Approximately one in 11 people are diagnosed with PTSD at some point in their lives. (1) Although this disorder is most often associated with adults — especially those who have faced things such as war, crime, and poverty — PTSD can impact children, as well. In this article, we will explore what PTSD is and how you can help your child after identifying this struggle.
What is PTSD?
PTSD is a mental health condition which can occur when an individual struggles to move forward after experiencing an emotional event. Traumatic events commonly occurring in childhood include:
- Car accidents
- Deaths in the family
However, every case is different. It’s important to consider your child’s emotional response to the event, rather than whether or not you feel the event is “big enough” to be traumatic.
Understanding Childhood PTSD
If you have an adolescent child, you might have a hard time understanding what they might have experienced to cause PTSD. It may seem as though they just haven’t lived enough life to experience trauma, but in fact roughly 8% of adolescents are diagnosed with PTSD. (1) Childhood PTSD can be identified in a few different ways than psychiatrists and doctors diagnose adults. Let’s take a look at some of the signs and symptoms below.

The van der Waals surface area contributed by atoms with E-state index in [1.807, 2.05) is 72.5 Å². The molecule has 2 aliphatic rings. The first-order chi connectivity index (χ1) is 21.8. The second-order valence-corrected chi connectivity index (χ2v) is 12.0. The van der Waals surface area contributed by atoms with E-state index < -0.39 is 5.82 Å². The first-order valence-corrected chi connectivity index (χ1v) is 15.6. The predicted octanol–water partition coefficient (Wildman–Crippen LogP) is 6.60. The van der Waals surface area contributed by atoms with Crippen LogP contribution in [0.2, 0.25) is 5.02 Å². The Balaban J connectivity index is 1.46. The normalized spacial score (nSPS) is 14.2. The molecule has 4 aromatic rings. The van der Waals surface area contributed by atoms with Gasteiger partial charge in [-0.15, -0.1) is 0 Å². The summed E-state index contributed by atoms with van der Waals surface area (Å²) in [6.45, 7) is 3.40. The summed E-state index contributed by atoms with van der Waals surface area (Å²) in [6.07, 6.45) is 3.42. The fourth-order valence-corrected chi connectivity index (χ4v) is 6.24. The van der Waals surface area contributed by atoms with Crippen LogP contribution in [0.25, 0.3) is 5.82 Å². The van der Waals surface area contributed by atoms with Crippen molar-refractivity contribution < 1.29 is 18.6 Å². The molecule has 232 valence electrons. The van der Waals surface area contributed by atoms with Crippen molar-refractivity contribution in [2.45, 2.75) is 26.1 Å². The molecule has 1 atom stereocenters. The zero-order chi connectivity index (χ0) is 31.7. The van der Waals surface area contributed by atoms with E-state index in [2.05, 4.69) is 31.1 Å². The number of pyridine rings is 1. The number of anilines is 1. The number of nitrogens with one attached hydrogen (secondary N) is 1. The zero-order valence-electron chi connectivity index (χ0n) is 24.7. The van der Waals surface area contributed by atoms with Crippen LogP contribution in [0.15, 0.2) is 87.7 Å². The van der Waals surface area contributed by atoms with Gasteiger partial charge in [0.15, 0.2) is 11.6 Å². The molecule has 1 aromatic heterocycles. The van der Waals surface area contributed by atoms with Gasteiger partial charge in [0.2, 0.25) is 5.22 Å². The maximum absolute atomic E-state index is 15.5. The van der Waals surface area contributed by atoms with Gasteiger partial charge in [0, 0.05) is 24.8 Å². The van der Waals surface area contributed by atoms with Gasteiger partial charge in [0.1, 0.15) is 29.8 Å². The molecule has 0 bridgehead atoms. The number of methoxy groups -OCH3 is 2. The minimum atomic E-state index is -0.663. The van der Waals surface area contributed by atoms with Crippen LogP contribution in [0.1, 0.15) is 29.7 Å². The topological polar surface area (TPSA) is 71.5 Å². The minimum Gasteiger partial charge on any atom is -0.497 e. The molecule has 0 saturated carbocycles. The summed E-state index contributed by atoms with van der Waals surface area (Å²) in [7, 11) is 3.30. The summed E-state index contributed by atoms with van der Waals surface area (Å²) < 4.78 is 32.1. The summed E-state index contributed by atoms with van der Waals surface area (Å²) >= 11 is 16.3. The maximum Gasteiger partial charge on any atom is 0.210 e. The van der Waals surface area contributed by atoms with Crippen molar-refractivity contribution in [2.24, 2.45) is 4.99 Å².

Signs and Symptoms
As you try to observe your child for signs of PTSD, keep an eye out for the following symptoms
- Difficulty concentrating
- Extreme mood swings
- Poor memory
- Overall difficulty controlling mixed emotions
Causes and Risk Factors
Identifying the cause of your child’s PTSD can prove to be one of the most challenging aspects of understanding this mental health disorder. Sometimes, PTSD is not triggered by a single emotional event, but rather accumulation of smaller experiences that build up into something big.
Some examples can include:
- Being exposed to violence such as abuse or bullying
- Struggling with social and emotional development
- Feelings of helplessness
- Poverty and poor living conditions
While there is no one guaranteed way to prevent your child from experiencing PTSD, there are a few common risk factors to be aware of as a parent. School bullying, financial struggles at home, addiction in the household, and genetic mental health conditions can all have an impact on your child’s mental health.
Supporting Your Child
When it comes to diagnosing and helping your child through post-traumatic stress, it is important to consult with your child’s doctor or a professional psychiatrist to ensure you are providing the correct treatment plan. Help support them at home, be sure to create a safe talking environment so that your child feels comfortable opening up about their feelings and experiences.
A little reassurance can go a long way, too. Be sure that your child is aware that just because they are experiencing these emotions does not mean that you love them any less. Try to spend time together and plan activities that you enjoy to Foster your relationship while navigating this challenging period.
To get help from a mental health professional and start supporting your child on their journey to recovery, contact NeuroBehavioral Associates today.
- What Is Posttraumatic Stress Disorder? – American Psychiatric Association